Retrograde Basics: What is a Retrograde?
A planet is called retrograde when it appears to be moving backward from our vantage point here on Earth. It isn't actually moving backward, it only looks that way because of the way the planets move in relation to Earth. A planet retrograde isn't normal motion, so we often feel that things are off when it is. It can feel out of control at times, but if you learn to work with it instead of fighting against it, you can turn it around and make it work in your favor.
When you hear the term "turn retrograde" this means the start of the retrograde and the planet is now moving backward through the Zodiac. When you hear the term "turn direct" this means the end of the retrograde and the planet is now moving forward again through the Zodiac. There's one other term with retrogrades you need to learn, and that's "stationing" - a planet is stationing when it's hovering in about the same location in the Zodiac for a period of time. Planets are usually stationing right around when they turn retrograde and when they turn direct.
The Sun and Moon don't retrograde since the Earth orbits the Sun, and the Moon orbits the Earth. The outer planets (Jupiter, Saturn, Uranus, Neptune, and Pluto) retrograde for several months at a time each year, and since they're outer planets and retrograde for longer periods, they have less of an impact in retrograde.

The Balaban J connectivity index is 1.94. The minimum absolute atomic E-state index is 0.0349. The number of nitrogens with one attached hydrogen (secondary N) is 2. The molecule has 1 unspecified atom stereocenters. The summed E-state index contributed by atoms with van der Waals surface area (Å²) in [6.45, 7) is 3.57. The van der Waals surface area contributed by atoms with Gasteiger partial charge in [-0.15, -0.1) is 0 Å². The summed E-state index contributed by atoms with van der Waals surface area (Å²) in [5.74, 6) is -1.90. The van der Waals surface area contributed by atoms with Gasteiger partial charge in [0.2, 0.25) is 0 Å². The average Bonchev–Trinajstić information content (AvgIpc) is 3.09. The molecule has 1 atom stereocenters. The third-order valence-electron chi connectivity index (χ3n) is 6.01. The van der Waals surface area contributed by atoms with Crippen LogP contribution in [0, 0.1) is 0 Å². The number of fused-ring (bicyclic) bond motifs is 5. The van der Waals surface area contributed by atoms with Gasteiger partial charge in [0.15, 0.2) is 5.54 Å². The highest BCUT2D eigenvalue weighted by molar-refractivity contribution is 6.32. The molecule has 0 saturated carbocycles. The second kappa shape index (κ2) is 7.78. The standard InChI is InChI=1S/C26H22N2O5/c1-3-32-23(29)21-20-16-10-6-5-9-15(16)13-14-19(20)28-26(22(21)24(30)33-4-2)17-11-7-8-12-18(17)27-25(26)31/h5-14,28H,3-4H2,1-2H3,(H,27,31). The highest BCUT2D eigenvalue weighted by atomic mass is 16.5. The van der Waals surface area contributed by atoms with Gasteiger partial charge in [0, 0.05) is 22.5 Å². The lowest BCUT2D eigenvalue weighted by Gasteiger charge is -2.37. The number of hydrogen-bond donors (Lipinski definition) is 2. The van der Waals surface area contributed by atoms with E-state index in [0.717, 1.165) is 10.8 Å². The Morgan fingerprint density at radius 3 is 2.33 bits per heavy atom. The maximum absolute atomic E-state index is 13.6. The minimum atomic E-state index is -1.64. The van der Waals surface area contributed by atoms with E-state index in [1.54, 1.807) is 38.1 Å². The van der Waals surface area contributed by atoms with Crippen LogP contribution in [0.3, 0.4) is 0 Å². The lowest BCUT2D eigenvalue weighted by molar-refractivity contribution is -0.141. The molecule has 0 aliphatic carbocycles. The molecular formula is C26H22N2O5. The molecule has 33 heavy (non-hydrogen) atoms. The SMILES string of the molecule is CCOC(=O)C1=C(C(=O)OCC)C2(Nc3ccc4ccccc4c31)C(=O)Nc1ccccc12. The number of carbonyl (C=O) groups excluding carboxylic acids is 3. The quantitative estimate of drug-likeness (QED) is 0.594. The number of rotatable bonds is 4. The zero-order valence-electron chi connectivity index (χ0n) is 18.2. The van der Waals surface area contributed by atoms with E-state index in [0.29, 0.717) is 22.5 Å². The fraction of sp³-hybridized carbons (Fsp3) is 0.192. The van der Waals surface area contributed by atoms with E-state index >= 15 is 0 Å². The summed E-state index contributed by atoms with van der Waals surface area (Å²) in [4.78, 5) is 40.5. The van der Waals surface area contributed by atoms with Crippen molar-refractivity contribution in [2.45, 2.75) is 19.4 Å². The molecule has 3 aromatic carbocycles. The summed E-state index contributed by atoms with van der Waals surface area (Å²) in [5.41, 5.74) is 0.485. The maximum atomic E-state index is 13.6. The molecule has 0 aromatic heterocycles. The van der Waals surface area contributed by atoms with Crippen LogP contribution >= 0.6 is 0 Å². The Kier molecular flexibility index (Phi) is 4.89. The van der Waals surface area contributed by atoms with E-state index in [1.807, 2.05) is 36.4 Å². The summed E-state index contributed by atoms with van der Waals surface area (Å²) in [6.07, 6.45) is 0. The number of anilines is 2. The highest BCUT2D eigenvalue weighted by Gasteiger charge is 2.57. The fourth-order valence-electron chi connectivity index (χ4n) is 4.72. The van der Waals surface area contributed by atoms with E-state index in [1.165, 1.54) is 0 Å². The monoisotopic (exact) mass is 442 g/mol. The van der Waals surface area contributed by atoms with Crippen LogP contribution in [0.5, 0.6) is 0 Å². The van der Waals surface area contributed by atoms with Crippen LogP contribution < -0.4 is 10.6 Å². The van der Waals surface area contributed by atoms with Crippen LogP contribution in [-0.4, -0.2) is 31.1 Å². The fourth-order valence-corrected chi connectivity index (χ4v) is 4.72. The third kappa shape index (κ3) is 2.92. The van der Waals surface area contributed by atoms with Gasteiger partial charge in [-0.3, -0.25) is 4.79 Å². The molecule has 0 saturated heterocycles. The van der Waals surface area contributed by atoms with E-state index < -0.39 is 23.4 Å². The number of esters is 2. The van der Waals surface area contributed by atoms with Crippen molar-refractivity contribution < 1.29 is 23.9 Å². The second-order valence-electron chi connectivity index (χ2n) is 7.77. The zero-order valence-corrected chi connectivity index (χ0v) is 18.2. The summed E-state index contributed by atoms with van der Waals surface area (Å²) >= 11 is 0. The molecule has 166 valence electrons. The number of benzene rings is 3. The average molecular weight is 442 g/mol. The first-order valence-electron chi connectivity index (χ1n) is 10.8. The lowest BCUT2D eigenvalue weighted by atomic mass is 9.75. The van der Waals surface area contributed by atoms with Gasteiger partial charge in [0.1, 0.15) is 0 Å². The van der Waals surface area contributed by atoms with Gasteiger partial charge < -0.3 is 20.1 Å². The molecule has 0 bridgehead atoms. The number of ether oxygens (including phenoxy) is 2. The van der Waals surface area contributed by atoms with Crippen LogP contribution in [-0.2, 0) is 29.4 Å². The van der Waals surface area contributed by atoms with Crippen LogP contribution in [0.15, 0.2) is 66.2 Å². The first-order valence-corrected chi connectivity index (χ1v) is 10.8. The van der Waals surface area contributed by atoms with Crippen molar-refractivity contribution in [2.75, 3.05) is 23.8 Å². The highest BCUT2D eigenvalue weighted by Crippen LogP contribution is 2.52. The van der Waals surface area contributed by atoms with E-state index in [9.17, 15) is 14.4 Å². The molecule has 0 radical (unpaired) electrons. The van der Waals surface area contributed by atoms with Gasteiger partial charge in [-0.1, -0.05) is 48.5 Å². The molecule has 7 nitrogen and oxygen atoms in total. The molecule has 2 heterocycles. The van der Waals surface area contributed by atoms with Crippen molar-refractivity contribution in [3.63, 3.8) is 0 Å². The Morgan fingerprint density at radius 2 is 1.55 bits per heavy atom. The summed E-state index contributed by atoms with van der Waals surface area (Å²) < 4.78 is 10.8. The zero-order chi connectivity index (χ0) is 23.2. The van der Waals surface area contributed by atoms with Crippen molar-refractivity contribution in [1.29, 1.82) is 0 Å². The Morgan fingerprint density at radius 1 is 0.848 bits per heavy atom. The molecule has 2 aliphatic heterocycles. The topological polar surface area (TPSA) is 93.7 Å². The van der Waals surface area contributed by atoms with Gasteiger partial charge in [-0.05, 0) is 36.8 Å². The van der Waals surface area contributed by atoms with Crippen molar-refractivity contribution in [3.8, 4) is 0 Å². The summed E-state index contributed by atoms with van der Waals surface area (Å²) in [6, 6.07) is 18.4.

Mars retrograde occurs every 2 years or so, and lasts for 2 - 2 1/2 months. Venus retrogrades for about 1 1/2 months every 1 1/2 - 2 years. Mercury is the only planet that retrogrades 3-4 times per year for several weeks at a time. It's a much shorter duration than the other retrogrades, but packs a big punch. Mercury is also unique because it's the only planet who has a true shadow period and a storm period. The shadow period is very, very subtle, so most of us don't feel the impact of Mercury retrograde until the storm period kicks in. The storm is when Mercury is moving at his slowest (less than 40 minutes per day). Mercury moves fast normally, so he doesn't like moving so slow. This tends to make the storm period the hardest part of Mercury retrograde. There are usually two storm periods, one at the start and one at the end with a break in the middle to give us a breather.